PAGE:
Response to the 2011 Question of the Year
Dr. Hafferty is professor of medical education and associate director, Program in Professionalism and Ethics, Mayo Clinic, Rochester, Minnesota.
Dr. Brennan is professor of medicine, consultant, Division of Endocrinology and Metabolism, and director, Program in Professionalism and Ethics, Mayo Clinic, Rochester, Minnesota.
Dr. Pawlina is professor of anatomy and medical education, chair, Department of Anatomy, and assistant dean, Curriculum Development and Innovation, Mayo Medical School, Mayo Clinic, Rochester, Minnesota.
Correspondence should be addressed to Dr. Hafferty, Mayo Clinic, 200 First St., SW, Rochester, MN 55905; telephone: (507) 284-8343; fax: (507) 293-1617; e-mail: firstname.lastname@example.org.
The nation teeters on the precipice of financial insolvency. Health care costs darken the economic horizon. Public trust in medicine is at an all-time low. Meanwhile, medical educators reconfigure their curricular cornerstones at a dizzying rate. Basic science course work is integrated with clinical, training with delivery, undergraduate with graduate and CME, education with mission, and the formal with the multitude of other-than-formal dimensions of the educational citadel. Competencies, milestones, and landmarks are being created, catalogued, and coordinated. In the end, however, none of this will matter. Whatever the pedagogical fix, one largely ignored, if unintended, consequence of medical education remains indelible. Medical training has become an institutionalized process of elevating an already privileged (educationally or otherwise) group into an even more elite social class. Trust may be withering, but power and privilege (particularly when it comes to defining, diagnosing, and treating disease) remain. Meanwhile, patients and their families fear retribution if they question their doctors.1 A rift between the public and those sworn to serve their needs deepens.
Key to this alienation is that physicians lack insight into the economic and social burden of the services they orchestrate.2 As a consequence, the most pernicious threat to health care and medical education in the United States today is not patient safety, nor the lack of an evidence-based practice, but rather the alienation of trainees and physicians from the financial cost to patients of their work.
We propose, therefore, a training process organized not around disciplines, organ systems, diseases, or clinical problems, but around cost. Beginning with the admission process, all medical school applicants will be required to demonstrate proficiencies in micro-, macro-, behavioral, and health care economics, and to document community service and related shadowing experiences in clinic business offices or sites related to the recording and payment of medical charges. A new MCAT exam, Kaplan course work, and premed advising will all mirror this shift.
On matriculation, all students will begin their training with a range of focused educational activities designed to increase and improve their “cost-consciousness.” To this end, the medical school (and not just the curriculum) will be reorganized so that all members of the educational community are grounded in an experiential understanding of cost and its relationship to health care access and the burdens of treatment.3 Administrators must learn how to create and present translucent budgets and to coordinate those budgets so that they reflect the values of affordable and trustworthy medical care. Faculty (and this means anyone coming in contact with a trainee in his or her capacity as a teacher/facilitator) must become “cost literate” prior to working with students. Faculty development programs must be developed to these ends.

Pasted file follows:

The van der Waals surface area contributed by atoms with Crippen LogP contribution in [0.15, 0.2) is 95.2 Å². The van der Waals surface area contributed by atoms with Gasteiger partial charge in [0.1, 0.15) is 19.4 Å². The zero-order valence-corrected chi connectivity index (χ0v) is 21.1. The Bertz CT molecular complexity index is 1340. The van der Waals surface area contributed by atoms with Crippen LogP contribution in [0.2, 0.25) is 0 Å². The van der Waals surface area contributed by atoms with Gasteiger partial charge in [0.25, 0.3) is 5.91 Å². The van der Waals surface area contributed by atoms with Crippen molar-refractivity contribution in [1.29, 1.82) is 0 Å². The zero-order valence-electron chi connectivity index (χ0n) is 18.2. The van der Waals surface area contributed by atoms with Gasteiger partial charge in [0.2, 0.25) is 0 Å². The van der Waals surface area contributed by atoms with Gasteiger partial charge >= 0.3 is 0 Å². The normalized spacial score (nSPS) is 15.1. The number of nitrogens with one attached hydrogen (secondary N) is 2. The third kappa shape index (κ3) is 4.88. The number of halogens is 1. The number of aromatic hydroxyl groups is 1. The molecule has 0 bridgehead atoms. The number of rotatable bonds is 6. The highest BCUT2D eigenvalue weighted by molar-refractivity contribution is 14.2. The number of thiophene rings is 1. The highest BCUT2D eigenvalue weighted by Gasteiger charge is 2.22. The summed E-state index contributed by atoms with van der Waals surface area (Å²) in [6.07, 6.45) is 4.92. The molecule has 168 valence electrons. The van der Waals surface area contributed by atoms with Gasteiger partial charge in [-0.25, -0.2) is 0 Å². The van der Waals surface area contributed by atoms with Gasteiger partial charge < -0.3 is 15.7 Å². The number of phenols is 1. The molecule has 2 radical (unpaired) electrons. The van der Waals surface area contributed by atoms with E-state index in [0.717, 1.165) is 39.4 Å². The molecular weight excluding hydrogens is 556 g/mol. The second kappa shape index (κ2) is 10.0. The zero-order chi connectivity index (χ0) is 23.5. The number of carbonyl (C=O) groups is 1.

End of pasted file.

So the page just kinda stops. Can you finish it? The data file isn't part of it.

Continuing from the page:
The first two months of medical school (with preexisting courses taxed to create this curricular space) will be devoted to the economics of care. This block will involve multiple pedagogical approaches from traditional didactics and problem-based learning to simulation and social networking. Instructors will range from topic experts to patients and members of the public whose lives are being bludgeoned by health costs. Preceptorships will be community based and will focus on student experiences in educating the public on the cost of both schooling and health care. Once this competency is mastered, students will begin to meet with patients upon discharge (clinic or hospital) to explain all charges. There will be no traditional “patient care” contact until students are fully able to decode and explain the highly cryptic billing statements that encumber patients. As students enter the biomedical side of their training, patient meetings will begin to add explanations of diagnoses and treatment options to those of cost. No student will be admitted to the care side of the educational continuum until he or she is fully able to explain to patients what has been done to them and why. As students move into residency training, they periodically will be shifted from their clinical responsibilities into the discharge process to recheck on their decoding and explaining competencies. National boards will reflect this new mandate. So, too, will CME requirements, which will include mandatory credits in cost competency. Cost will be defined as a major burden of treatment, with “burden of treatment” a major reframing of how we conceptualize and approach health care.3
We seek to provide a system of training that will produce true patient-centered practitioners, a bona fide revolution in what it means to practice medicine, a physician workforce prepared to lead, and a true profession willing and able to regulate itself on behalf of the public.
1 Dowd M. Giving doctors orders. New York Times. April 13, 2011:A25.
2 Cooke M. Cost consciousness in patient care—What is medical education's responsibility? N Engl J Med. 2010;362:1253–1255.
3 May C, Montori VM, Mair FS. We need minimally disruptive medicine. BMJ. 2009;339:b2803.